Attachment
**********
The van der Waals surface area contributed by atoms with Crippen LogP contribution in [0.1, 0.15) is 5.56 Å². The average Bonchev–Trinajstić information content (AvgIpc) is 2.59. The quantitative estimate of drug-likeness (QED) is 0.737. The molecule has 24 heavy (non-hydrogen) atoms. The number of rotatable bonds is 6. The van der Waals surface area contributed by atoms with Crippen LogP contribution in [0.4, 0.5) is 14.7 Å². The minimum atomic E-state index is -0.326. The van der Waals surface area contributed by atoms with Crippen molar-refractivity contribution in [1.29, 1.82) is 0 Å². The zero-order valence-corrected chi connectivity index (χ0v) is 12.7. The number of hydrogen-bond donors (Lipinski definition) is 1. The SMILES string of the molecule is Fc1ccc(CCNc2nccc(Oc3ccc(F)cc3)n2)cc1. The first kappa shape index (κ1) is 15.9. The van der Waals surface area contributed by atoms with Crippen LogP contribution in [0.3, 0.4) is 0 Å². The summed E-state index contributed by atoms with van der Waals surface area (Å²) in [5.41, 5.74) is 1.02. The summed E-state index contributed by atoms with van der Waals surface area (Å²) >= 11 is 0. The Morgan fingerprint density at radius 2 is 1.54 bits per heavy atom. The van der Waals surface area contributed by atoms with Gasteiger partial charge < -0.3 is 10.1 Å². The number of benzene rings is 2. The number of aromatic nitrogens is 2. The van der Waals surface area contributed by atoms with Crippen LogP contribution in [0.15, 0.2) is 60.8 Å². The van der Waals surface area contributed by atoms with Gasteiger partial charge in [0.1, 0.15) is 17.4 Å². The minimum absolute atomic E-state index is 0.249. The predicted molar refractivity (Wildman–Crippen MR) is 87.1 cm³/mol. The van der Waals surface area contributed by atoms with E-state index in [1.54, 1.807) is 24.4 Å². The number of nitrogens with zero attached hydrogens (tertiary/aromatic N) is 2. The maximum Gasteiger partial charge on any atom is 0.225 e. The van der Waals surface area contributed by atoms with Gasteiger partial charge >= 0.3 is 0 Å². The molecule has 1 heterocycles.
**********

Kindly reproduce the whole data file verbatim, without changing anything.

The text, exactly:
The van der Waals surface area contributed by atoms with Crippen LogP contribution in [0.1, 0.15) is 5.56 Å². The average Bonchev–Trinajstić information content (AvgIpc) is 2.59. The quantitative estimate of drug-likeness (QED) is 0.737. The molecule has 24 heavy (non-hydrogen) atoms. The number of rotatable bonds is 6. The van der Waals surface area contributed by atoms with Crippen LogP contribution in [0.4, 0.5) is 14.7 Å². The minimum atomic E-state index is -0.326. The van der Waals surface area contributed by atoms with Crippen molar-refractivity contribution in [1.29, 1.82) is 0 Å². The zero-order valence-corrected chi connectivity index (χ0v) is 12.7. The number of hydrogen-bond donors (Lipinski definition) is 1. The SMILES string of the molecule is Fc1ccc(CCNc2nccc(Oc3ccc(F)cc3)n2)cc1. The first kappa shape index (κ1) is 15.9. The van der Waals surface area contributed by atoms with Crippen LogP contribution in [0.3, 0.4) is 0 Å². The summed E-state index contributed by atoms with van der Waals surface area (Å²) in [5.41, 5.74) is 1.02. The summed E-state index contributed by atoms with van der Waals surface area (Å²) >= 11 is 0. The Morgan fingerprint density at radius 2 is 1.54 bits per heavy atom. The van der Waals surface area contributed by atoms with Gasteiger partial charge < -0.3 is 10.1 Å². The number of benzene rings is 2. The number of aromatic nitrogens is 2. The van der Waals surface area contributed by atoms with Crippen LogP contribution in [0.15, 0.2) is 60.8 Å². The van der Waals surface area contributed by atoms with Gasteiger partial charge in [0.1, 0.15) is 17.4 Å². The minimum absolute atomic E-state index is 0.249. The predicted molar refractivity (Wildman–Crippen MR) is 87.1 cm³/mol. The van der Waals surface area contributed by atoms with E-state index in [1.54, 1.807) is 24.4 Å². The number of nitrogens with zero attached hydrogens (tertiary/aromatic N) is 2. The maximum Gasteiger partial charge on any atom is 0.225 e. The van der Waals surface area contributed by atoms with Gasteiger partial charge >= 0.3 is 0 Å². The molecule has 1 heterocycles.